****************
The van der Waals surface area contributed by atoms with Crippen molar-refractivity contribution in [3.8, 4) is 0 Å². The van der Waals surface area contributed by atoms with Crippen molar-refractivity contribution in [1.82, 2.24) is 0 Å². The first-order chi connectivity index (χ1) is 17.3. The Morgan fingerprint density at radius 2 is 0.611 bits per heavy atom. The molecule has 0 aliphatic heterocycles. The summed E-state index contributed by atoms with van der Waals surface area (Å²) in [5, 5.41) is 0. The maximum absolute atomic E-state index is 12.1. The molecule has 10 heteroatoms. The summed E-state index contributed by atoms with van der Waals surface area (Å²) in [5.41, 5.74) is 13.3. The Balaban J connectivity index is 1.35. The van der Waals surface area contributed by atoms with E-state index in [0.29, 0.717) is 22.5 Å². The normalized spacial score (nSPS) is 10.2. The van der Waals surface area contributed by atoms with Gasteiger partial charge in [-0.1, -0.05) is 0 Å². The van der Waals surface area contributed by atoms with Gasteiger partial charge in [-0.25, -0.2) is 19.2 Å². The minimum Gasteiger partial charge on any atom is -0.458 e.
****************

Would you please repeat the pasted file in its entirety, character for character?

The van der Waals surface area contributed by atoms with Crippen molar-refractivity contribution in [3.8, 4) is 0 Å². The van der Waals surface area contributed by atoms with Crippen molar-refractivity contribution in [1.82, 2.24) is 0 Å². The first-order chi connectivity index (χ1) is 17.3. The Morgan fingerprint density at radius 2 is 0.611 bits per heavy atom. The molecule has 0 aliphatic heterocycles. The summed E-state index contributed by atoms with van der Waals surface area (Å²) in [5, 5.41) is 0. The maximum absolute atomic E-state index is 12.1. The molecule has 10 heteroatoms. The summed E-state index contributed by atoms with van der Waals surface area (Å²) in [5.41, 5.74) is 13.3. The Balaban J connectivity index is 1.35. The van der Waals surface area contributed by atoms with E-state index in [0.29, 0.717) is 22.5 Å². The normalized spacial score (nSPS) is 10.2. The van der Waals surface area contributed by atoms with Gasteiger partial charge in [-0.1, -0.05) is 0 Å². The van der Waals surface area contributed by atoms with Gasteiger partial charge in [-0.25, -0.2) is 19.2 Å². The minimum Gasteiger partial charge on any atom is -0.458 e.